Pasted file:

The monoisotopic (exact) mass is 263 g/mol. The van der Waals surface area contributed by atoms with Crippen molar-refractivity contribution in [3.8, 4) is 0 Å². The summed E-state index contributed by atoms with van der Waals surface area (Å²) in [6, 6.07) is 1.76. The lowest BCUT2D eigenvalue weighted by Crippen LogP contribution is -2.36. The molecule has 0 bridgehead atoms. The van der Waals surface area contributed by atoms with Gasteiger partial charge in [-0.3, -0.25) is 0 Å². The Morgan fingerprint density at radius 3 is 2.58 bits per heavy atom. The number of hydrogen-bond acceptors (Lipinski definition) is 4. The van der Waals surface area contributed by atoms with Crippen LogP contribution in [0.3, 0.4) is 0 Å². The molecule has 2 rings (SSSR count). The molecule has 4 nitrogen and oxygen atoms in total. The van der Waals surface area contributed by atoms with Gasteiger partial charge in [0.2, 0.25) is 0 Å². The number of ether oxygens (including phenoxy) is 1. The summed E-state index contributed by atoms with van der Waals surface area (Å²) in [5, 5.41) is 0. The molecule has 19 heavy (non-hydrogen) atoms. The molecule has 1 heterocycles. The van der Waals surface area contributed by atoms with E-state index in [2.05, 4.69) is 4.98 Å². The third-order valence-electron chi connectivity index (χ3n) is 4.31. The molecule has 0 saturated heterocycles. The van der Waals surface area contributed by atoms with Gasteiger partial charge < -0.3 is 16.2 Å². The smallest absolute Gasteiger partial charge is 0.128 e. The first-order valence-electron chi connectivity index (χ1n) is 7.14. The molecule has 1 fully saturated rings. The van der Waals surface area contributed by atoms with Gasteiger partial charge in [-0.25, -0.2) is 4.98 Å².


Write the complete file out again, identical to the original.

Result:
The monoisotopic (exact) mass is 263 g/mol. The van der Waals surface area contributed by atoms with Crippen molar-refractivity contribution in [3.8, 4) is 0 Å². The summed E-state index contributed by atoms with van der Waals surface area (Å²) in [6, 6.07) is 1.76. The lowest BCUT2D eigenvalue weighted by Crippen LogP contribution is -2.36. The molecule has 0 bridgehead atoms. The van der Waals surface area contributed by atoms with Gasteiger partial charge in [-0.3, -0.25) is 0 Å². The Morgan fingerprint density at radius 3 is 2.58 bits per heavy atom. The number of hydrogen-bond acceptors (Lipinski definition) is 4. The van der Waals surface area contributed by atoms with Crippen LogP contribution in [0.3, 0.4) is 0 Å². The molecule has 2 rings (SSSR count). The molecule has 4 nitrogen and oxygen atoms in total. The van der Waals surface area contributed by atoms with Gasteiger partial charge in [0.2, 0.25) is 0 Å². The number of ether oxygens (including phenoxy) is 1. The summed E-state index contributed by atoms with van der Waals surface area (Å²) in [5, 5.41) is 0. The molecule has 19 heavy (non-hydrogen) atoms. The molecule has 1 heterocycles. The van der Waals surface area contributed by atoms with E-state index in [2.05, 4.69) is 4.98 Å². The third-order valence-electron chi connectivity index (χ3n) is 4.31. The molecule has 0 saturated heterocycles. The van der Waals surface area contributed by atoms with Gasteiger partial charge < -0.3 is 16.2 Å². The smallest absolute Gasteiger partial charge is 0.128 e. The first-order valence-electron chi connectivity index (χ1n) is 7.14. The molecule has 1 fully saturated rings. The van der Waals surface area contributed by atoms with Gasteiger partial charge in [-0.25, -0.2) is 4.98 Å².